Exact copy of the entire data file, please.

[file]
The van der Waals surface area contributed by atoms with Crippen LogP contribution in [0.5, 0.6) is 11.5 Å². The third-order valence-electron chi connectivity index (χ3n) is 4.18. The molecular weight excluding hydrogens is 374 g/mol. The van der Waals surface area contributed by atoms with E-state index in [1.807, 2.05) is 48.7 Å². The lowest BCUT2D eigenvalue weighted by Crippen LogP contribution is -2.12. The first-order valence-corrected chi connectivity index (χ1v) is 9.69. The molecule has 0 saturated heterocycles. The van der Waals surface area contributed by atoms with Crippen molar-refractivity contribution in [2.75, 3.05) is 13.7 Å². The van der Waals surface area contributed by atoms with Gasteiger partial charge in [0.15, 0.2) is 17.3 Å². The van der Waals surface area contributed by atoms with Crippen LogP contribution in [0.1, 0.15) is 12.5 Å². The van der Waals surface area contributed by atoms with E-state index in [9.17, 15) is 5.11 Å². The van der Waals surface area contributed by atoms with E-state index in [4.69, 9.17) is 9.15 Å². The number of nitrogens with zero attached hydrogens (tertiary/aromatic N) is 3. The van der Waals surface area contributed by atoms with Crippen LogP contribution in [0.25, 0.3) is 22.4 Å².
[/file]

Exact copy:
The van der Waals surface area contributed by atoms with Crippen LogP contribution in [0.5, 0.6) is 11.5 Å². The third-order valence-electron chi connectivity index (χ3n) is 4.18. The molecular weight excluding hydrogens is 374 g/mol. The van der Waals surface area contributed by atoms with E-state index in [1.807, 2.05) is 48.7 Å². The lowest BCUT2D eigenvalue weighted by Crippen LogP contribution is -2.12. The first-order valence-corrected chi connectivity index (χ1v) is 9.69. The molecule has 0 saturated heterocycles. The van der Waals surface area contributed by atoms with Crippen molar-refractivity contribution in [2.75, 3.05) is 13.7 Å². The van der Waals surface area contributed by atoms with Gasteiger partial charge in [0.15, 0.2) is 17.3 Å². The van der Waals surface area contributed by atoms with Crippen LogP contribution in [0.1, 0.15) is 12.5 Å². The van der Waals surface area contributed by atoms with E-state index in [9.17, 15) is 5.11 Å². The van der Waals surface area contributed by atoms with E-state index in [4.69, 9.17) is 9.15 Å². The number of nitrogens with zero attached hydrogens (tertiary/aromatic N) is 3. The van der Waals surface area contributed by atoms with Crippen LogP contribution in [0.25, 0.3) is 22.4 Å².